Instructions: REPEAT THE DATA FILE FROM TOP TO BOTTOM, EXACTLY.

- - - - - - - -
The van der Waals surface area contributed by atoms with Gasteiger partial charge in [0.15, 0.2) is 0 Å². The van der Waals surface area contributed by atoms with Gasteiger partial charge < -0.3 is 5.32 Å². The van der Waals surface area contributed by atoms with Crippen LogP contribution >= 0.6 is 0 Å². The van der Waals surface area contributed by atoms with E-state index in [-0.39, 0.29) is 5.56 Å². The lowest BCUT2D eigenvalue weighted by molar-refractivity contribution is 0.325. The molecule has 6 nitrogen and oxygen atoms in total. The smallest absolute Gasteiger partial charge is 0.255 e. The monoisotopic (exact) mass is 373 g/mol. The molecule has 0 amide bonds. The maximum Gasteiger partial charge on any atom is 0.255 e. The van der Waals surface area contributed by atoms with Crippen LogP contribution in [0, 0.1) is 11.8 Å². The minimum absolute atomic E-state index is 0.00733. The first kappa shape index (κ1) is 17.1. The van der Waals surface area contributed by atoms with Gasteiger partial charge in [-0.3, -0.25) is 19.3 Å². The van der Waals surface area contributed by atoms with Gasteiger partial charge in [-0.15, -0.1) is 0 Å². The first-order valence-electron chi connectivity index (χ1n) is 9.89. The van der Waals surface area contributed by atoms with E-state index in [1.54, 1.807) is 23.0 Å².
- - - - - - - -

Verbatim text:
The van der Waals surface area contributed by atoms with Gasteiger partial charge in [0.15, 0.2) is 0 Å². The van der Waals surface area contributed by atoms with Gasteiger partial charge < -0.3 is 5.32 Å². The van der Waals surface area contributed by atoms with Crippen LogP contribution >= 0.6 is 0 Å². The van der Waals surface area contributed by atoms with E-state index in [-0.39, 0.29) is 5.56 Å². The lowest BCUT2D eigenvalue weighted by molar-refractivity contribution is 0.325. The molecule has 6 nitrogen and oxygen atoms in total. The smallest absolute Gasteiger partial charge is 0.255 e. The monoisotopic (exact) mass is 373 g/mol. The molecule has 0 amide bonds. The maximum Gasteiger partial charge on any atom is 0.255 e. The van der Waals surface area contributed by atoms with Crippen LogP contribution in [0, 0.1) is 11.8 Å². The minimum absolute atomic E-state index is 0.00733. The first kappa shape index (κ1) is 17.1. The van der Waals surface area contributed by atoms with Gasteiger partial charge in [-0.3, -0.25) is 19.3 Å². The van der Waals surface area contributed by atoms with Gasteiger partial charge in [-0.15, -0.1) is 0 Å². The first-order valence-electron chi connectivity index (χ1n) is 9.89. The van der Waals surface area contributed by atoms with E-state index in [1.54, 1.807) is 23.0 Å².